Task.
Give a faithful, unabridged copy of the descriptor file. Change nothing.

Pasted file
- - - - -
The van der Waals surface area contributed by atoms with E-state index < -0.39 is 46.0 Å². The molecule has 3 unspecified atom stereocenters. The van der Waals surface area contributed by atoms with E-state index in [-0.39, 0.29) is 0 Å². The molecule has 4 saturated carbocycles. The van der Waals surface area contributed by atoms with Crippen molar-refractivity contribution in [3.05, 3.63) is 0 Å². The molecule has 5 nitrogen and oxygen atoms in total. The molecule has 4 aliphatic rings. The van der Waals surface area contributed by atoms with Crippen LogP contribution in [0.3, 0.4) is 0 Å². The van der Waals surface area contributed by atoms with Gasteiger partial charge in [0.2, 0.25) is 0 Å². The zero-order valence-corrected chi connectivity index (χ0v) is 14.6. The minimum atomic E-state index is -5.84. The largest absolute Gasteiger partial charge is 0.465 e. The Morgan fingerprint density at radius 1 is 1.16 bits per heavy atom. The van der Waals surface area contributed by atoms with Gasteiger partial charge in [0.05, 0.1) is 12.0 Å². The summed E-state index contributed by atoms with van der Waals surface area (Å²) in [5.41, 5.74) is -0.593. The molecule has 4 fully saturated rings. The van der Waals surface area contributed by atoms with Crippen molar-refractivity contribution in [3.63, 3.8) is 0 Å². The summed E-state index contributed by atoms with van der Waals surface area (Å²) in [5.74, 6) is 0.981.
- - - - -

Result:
The van der Waals surface area contributed by atoms with E-state index < -0.39 is 46.0 Å². The molecule has 3 unspecified atom stereocenters. The van der Waals surface area contributed by atoms with E-state index in [-0.39, 0.29) is 0 Å². The molecule has 4 saturated carbocycles. The van der Waals surface area contributed by atoms with Crippen molar-refractivity contribution in [3.05, 3.63) is 0 Å². The molecule has 5 nitrogen and oxygen atoms in total. The molecule has 4 aliphatic rings. The van der Waals surface area contributed by atoms with Crippen LogP contribution in [0.3, 0.4) is 0 Å². The van der Waals surface area contributed by atoms with Gasteiger partial charge in [0.2, 0.25) is 0 Å². The zero-order valence-corrected chi connectivity index (χ0v) is 14.6. The minimum atomic E-state index is -5.84. The largest absolute Gasteiger partial charge is 0.465 e. The Morgan fingerprint density at radius 1 is 1.16 bits per heavy atom. The van der Waals surface area contributed by atoms with Gasteiger partial charge in [0.05, 0.1) is 12.0 Å². The summed E-state index contributed by atoms with van der Waals surface area (Å²) in [5.41, 5.74) is -0.593. The molecule has 4 fully saturated rings. The van der Waals surface area contributed by atoms with Crippen molar-refractivity contribution in [3.63, 3.8) is 0 Å². The summed E-state index contributed by atoms with van der Waals surface area (Å²) in [5.74, 6) is 0.981.